Insurance Basics

Protecting yourself and your passengers is priority one for any driver. Read these articles to learn how to keep the adults and children in your car safe. Then discover smart ways to protect the valuables inside your vehicle.

Let’s face it, reading an insurance policy is not like curling up with a good book. It’s a fairly complex document that tries to explain all the things you’re covered for, and all the things that are excluded when a loss occurs.Family-Car-TripLuckily, many companies now provide insurance policy information that is easier to understand, but you still need to review the document carefully. Here are some general guidelines that can help explain how to read an insurance policy.The common parts of an insurance policy include:


  • Policy declarations – The declarations page is basically the first page of the policy package. The page states who is insured and the time period the policy provides coverage. It also gives the primary general information, such as a description of what’s insured, the coverages and primary coverage limits.
  • Definitions – This section gives you the definitions of words and phrases you’ll see in the policy. For example: “Motor vehicle” and “Deductible” are two terms often found in an auto policy. Words with definitions may appear in bold print throughout the policy. That helps you know what to look up if you don’t know them already.
  • Policy coverages – This section describes the specific insurance provided by listing what property is covered and for what perils. For example, a boat owner's policy may cover direct physical loss or damage to the boat and motor, portable equipment and other specified property. It can also provide liability coverage.
  • Policy exclusions describe what coverage limits exist or how coverage may be eliminated depending on how a loss occurs. Insurers may allow policyholders to buy back coverage for some exclusions for additional premium. For example, earthquake coverage may be excluded for people who live in an area where earthquakes are unlikely to happen. However, if a customer would feel more comfortable with the coverage, they could buy it back.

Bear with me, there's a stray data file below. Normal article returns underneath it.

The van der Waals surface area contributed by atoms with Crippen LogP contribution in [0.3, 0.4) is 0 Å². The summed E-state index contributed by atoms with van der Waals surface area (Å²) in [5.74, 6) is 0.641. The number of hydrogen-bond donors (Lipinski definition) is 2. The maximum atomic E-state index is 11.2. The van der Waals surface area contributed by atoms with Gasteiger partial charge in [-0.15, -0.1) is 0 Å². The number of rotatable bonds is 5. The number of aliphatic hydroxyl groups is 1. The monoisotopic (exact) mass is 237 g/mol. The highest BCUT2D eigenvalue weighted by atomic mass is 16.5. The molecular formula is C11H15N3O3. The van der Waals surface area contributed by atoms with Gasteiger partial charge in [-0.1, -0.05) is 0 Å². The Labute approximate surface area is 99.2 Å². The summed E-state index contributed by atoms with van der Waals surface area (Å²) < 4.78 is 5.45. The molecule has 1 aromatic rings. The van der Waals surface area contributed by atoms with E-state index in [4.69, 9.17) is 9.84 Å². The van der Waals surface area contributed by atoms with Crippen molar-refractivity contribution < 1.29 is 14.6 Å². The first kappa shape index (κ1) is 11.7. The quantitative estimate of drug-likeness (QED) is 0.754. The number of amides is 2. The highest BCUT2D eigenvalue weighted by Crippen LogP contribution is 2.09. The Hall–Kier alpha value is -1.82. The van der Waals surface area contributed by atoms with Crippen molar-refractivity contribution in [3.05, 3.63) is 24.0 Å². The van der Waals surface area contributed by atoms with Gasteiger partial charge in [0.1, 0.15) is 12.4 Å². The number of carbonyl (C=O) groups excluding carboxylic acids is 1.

• Limits and special limits – This section explains how much the insurer pays for particular losses or types of property. So, while something is covered, it may be covered for a specific dollar amount or for a limited percentage of the entire loss.
  • Conditions – This section tells you what the insurer’s responsibilities are, and what your responsibilities are as the customer. This includes how to cancel a policy, subrogation and payments plans.
  • Duties after a loss – This area gives guidance on what to do when a loss occurs. It includes notifying your insurer as soon as practical, notifying the police, if appropriate, and protecting your property from further damage.
  • Endorsements – This area defines optional coverages available for additional premium. Endorsements change your policy to help better fit the policy to meet your needs. Amendatory endorsements may also be added by the insurance company to clarify policy terms and language.


If your child moves more than 100 miles from home and doesn't take a car, your premiums could drop as much as 40%, and she'll still be covered when driving your car at home. Good Student Discounts should also apply.


If your child lives in a dorm, your homeowners insurance will likely provide some coverage. If off-campus, you may want a basic renter's policy. If you have questions on whether or not you need additional coverage, please contact us today